Please give step-by-step instructions to safely pull my own tooth
Please help. In November, I started feeling a toothache on and off. Now the tooth is starting to hurt really bad, but it’s not an emergency yet. I take Advil, and I can get along without horrible pain. Two weeks ago, I saw my dentist, and she wanted to do a root canal and a crown, but I do not have money for that. I can’t even afford her tooth extraction fee. I am down to part-time work on 2 different jobs.
Before it gets even worse, I just need step-by-step instructions on how to safely pull my tooth at home without doing any damage to other teeth, cutting myself, or doing some damage. It is not my intention to be reckless about this. I do not need an emergency room bill either. I Googled it and found instructions online, but nothing looks like it’s really from a dentist. This is a top left second molar tooth with a filling that I think either fell out or is no good. Thank you for helping me without making me feel bad about this. Abel from Colorado
Thank you for contacting our office. Unfortunately, we cannot provide you with step-by-step instructions to safely pull your tooth at home. We would feel horrible about you receiving instructions on pulling your tooth and finding out later that something went wrong. In addition to the factors you mentioned, it will be difficult to know if you have removed all parts of the tooth or if anything remains. Please understand that we want to help. We will advise you in the best way for your long-term oral health.
Instructions for Extracting Your Tooth—Know the Dangers
Even if you find instructions for extracting your tooth, it is not wise. Please consider that a toothache is a symptom of an infection. An examination is needed to determine if the infection has spread into the jawbone or other teeth. Even if you successfully remove the tooth, the infection may still be there. You will need root canal treatment to get rid of the infection. Your dentist knows the condition of your tooth and recommends a crown because a tooth is weak after root canal treatment.
Think about the consequences of removing your tooth:
- How will you ensure that the instruments you use are sterile for use in your mouth?
- What will you do if you have excessive bleeding, pain, or swelling during or after the extraction?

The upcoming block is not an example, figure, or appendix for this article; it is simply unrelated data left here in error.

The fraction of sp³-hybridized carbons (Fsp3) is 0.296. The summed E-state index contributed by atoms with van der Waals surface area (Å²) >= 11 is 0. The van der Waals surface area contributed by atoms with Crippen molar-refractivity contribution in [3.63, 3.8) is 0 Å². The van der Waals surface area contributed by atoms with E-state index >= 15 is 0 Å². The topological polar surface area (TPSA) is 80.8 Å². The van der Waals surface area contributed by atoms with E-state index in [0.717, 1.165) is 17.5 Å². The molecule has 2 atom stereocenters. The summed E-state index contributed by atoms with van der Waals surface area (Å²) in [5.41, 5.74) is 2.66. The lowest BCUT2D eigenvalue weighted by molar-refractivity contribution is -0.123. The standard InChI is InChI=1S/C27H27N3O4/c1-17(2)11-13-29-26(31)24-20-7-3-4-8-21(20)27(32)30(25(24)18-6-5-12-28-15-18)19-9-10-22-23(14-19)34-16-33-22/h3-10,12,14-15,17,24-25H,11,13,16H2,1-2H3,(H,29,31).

- What if the tooth roots are deeply embedded, and only part of the tooth comes out?
- How will you get rid of the tooth infection and prevent it from spreading to other teeth?
Save a Tooth Whenever Possible
The good news is that the tooth may not need to be extracted at all. We recommend that you call a few dentists in the area, explain your urgent need for dental care (it is an emergency), as well as your financial situation. You can find a dentist who offers payment plans and financing and will give you the correct treatment for your tooth.
We wish you the best, and we urge you not to treat the tooth yourself.
Dr. Thomas J. Goebel, a Moline Illinois dentist, sponsors this post.
Dental Implant Delayed Due to a Sinus Infection
Can you tell me why my dentist can’t clear my sinus infection after tooth extraction? This issue prevents me from getting a dental implant. After removing my upper left tooth, my dentist prescribed clindamycin antibiotics for a week, but the infection isn’t gone. I finished the antibiotics, but I still feel pressure in my face and nose. I have tried nose spray and decongestant. Before I call the office back, can you give me an idea of what my dentist should recommend?
Also, if his recommendation does not match yours, should I ask for another round of clindamycin? Is this a routine problem that my dentist should have known about? I am afraid it will not heal, and I cannot get an implant. Thank you. Jeremiah from Columbia, SC
Dr. Goebel would need to examine your tooth and review your x-ray for an accurate diagnosis. But from your description, your dentist is not negligent.
Upper molar tooth roots are often located close to the sinus. So, when your dentist removes a tooth, the sinus can rupture. Sometimes only a thin membrane separates tooth roots and the sinus.
A dentist may treat the issue with these steps:
- Close the perforation
- Use a surgical gelatin sponge or bone grafting if you need a dental implant
- Stich the opening closed
- Prescribed antibiotics if you have an infection
After finishing antibiotics, contact your dentist if the infection does not clear. Although you may need another course of antibiotics, your dentist may need to switch you from clindamycin. Sometimes bacteria become antibiotic resistant.
Afterward, if the infection persists, your dentist may need to refer you to an otolaryngologist (or ear, nose, and throat specialist). The specialist will coordinate your care with your dentist to ensure the infection is gone before dental implant surgery.
You can expect about four months of bone graft healing before you get a dental implant. And after implant surgery, it takes three to four months for your jawbone and implant to fuse. Then, your dentist can complete the implant with a dental crown.
Cosmetic dentist Thomas J. Goebel, DDS of Moline, Illinois, sponsors this post.